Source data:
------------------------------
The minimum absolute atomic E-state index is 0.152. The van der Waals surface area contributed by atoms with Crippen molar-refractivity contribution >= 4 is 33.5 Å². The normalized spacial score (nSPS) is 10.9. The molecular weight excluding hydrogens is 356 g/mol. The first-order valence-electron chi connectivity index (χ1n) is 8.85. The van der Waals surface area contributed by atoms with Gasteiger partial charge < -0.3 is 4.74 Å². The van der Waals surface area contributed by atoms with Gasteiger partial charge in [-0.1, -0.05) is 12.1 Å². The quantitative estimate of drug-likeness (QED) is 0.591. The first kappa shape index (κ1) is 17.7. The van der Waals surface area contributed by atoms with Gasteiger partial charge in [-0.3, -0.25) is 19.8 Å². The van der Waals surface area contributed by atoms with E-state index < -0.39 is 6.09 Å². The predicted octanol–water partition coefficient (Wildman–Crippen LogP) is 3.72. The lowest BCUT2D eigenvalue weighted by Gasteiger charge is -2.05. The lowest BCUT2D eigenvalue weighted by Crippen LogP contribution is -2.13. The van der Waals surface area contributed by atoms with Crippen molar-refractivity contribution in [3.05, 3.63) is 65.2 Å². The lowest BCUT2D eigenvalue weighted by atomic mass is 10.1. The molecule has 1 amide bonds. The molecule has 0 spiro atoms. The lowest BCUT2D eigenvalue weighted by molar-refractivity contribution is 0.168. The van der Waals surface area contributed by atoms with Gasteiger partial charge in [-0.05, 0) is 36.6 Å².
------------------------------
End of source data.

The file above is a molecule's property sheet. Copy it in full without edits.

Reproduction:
The minimum absolute atomic E-state index is 0.152. The van der Waals surface area contributed by atoms with Crippen molar-refractivity contribution >= 4 is 33.5 Å². The normalized spacial score (nSPS) is 10.9. The molecular weight excluding hydrogens is 356 g/mol. The first-order valence-electron chi connectivity index (χ1n) is 8.85. The van der Waals surface area contributed by atoms with Gasteiger partial charge < -0.3 is 4.74 Å². The van der Waals surface area contributed by atoms with Gasteiger partial charge in [-0.1, -0.05) is 12.1 Å². The quantitative estimate of drug-likeness (QED) is 0.591. The first kappa shape index (κ1) is 17.7. The van der Waals surface area contributed by atoms with Gasteiger partial charge in [-0.3, -0.25) is 19.8 Å². The van der Waals surface area contributed by atoms with E-state index < -0.39 is 6.09 Å². The predicted octanol–water partition coefficient (Wildman–Crippen LogP) is 3.72. The lowest BCUT2D eigenvalue weighted by Gasteiger charge is -2.05. The lowest BCUT2D eigenvalue weighted by Crippen LogP contribution is -2.13. The van der Waals surface area contributed by atoms with Crippen molar-refractivity contribution in [3.05, 3.63) is 65.2 Å². The lowest BCUT2D eigenvalue weighted by atomic mass is 10.1. The molecule has 1 amide bonds. The molecule has 0 spiro atoms. The lowest BCUT2D eigenvalue weighted by molar-refractivity contribution is 0.168. The van der Waals surface area contributed by atoms with Gasteiger partial charge in [-0.05, 0) is 36.6 Å².